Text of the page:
The Stock Market and Investment: Is the Market a Sideshow?
RECENT EVENTS and research findings increasingly suggest that the stock market is not driven solely by news about fundamentals. There seem to be good theoretical as well as empirical reasons to believe that investor sentiment, also referred to as fads and fashions, affects stock prices. By investor sentiment we mean beliefs held by some investors that cannot be rationally justified. Such investors are sometimes referred to as noise traders. To affect prices, these less-than-rational beliefs have to be correlated across noise traders, otherwise trades based on mistaken judgments would cancel out. When investor sentiment affects the demand of enough investors, security prices diverge from fundamental values.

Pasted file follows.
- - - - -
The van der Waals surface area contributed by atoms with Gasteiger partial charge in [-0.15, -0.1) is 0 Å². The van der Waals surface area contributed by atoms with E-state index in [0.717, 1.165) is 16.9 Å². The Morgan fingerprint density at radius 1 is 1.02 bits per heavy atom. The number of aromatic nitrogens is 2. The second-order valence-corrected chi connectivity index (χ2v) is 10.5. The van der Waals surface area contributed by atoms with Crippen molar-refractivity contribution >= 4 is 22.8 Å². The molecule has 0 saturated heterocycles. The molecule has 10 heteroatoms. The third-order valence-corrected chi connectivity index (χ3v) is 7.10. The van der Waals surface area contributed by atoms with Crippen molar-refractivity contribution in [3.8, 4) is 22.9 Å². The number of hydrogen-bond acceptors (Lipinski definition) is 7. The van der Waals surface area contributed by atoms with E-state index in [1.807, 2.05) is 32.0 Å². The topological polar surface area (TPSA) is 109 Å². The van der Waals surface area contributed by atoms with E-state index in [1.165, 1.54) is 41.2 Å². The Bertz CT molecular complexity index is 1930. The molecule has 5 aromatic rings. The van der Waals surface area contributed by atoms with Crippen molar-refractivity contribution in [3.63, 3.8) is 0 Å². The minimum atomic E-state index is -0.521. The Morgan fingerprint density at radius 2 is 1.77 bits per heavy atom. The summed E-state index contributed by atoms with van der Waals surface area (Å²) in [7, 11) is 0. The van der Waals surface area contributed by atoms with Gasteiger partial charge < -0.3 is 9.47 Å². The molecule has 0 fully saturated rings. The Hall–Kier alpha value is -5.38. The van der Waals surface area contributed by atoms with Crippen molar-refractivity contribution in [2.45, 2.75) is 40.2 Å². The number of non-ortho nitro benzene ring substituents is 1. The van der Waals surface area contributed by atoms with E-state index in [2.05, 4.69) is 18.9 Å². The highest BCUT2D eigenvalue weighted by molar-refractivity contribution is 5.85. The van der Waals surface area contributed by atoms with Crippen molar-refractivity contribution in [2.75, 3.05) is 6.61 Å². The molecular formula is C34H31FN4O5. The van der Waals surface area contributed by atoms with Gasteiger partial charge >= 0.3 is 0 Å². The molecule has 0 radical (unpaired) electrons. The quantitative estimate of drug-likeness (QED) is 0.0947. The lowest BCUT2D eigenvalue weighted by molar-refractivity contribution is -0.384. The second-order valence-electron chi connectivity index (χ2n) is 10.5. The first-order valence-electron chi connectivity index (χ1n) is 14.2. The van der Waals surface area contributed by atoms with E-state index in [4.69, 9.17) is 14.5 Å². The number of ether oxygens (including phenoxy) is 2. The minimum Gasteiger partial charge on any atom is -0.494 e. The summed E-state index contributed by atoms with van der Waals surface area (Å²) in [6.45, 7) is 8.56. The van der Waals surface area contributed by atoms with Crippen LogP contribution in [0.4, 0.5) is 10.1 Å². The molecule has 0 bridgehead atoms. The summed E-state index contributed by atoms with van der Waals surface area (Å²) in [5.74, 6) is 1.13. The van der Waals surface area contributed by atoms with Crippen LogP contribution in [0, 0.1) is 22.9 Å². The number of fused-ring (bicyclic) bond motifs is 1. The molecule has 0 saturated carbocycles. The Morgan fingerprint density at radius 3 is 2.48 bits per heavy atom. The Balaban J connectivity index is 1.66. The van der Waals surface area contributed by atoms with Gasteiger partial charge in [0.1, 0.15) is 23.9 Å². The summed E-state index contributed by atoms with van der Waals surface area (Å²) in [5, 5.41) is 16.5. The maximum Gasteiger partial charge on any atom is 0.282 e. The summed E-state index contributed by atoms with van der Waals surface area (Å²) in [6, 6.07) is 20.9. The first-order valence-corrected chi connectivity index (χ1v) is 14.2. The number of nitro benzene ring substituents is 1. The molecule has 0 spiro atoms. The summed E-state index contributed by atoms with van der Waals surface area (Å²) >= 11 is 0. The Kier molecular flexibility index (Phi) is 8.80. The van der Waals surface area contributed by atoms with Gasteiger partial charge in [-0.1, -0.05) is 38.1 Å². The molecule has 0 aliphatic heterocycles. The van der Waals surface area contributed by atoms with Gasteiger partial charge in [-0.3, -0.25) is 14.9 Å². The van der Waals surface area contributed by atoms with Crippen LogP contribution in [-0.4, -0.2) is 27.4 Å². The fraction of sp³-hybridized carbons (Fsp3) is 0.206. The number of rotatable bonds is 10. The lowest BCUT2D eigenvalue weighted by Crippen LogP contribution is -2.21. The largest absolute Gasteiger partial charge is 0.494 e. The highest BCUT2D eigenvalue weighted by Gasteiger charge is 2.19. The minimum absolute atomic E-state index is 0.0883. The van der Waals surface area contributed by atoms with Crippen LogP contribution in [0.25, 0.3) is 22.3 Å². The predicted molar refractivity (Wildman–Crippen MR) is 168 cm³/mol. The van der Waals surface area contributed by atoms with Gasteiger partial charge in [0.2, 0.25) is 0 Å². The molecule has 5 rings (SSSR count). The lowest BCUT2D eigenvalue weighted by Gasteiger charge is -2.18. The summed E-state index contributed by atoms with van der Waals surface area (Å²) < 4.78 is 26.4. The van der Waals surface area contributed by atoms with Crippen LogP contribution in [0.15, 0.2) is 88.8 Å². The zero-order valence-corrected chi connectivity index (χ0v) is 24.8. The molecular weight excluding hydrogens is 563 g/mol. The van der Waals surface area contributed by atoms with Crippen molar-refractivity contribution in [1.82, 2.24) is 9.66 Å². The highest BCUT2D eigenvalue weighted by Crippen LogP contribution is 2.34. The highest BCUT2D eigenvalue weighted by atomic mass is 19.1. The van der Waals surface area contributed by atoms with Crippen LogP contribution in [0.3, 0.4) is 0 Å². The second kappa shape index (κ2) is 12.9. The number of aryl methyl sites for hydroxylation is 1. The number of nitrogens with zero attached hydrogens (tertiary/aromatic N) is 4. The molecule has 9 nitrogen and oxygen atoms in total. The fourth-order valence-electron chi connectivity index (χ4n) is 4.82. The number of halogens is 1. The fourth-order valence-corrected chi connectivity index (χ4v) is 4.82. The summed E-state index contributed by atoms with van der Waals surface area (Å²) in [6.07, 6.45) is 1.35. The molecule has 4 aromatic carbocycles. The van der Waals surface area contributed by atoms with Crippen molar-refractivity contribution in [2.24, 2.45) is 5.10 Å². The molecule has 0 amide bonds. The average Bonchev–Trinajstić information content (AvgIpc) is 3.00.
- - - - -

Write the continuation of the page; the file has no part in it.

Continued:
University of Alberta
Robert W. Vishny
University of Chicago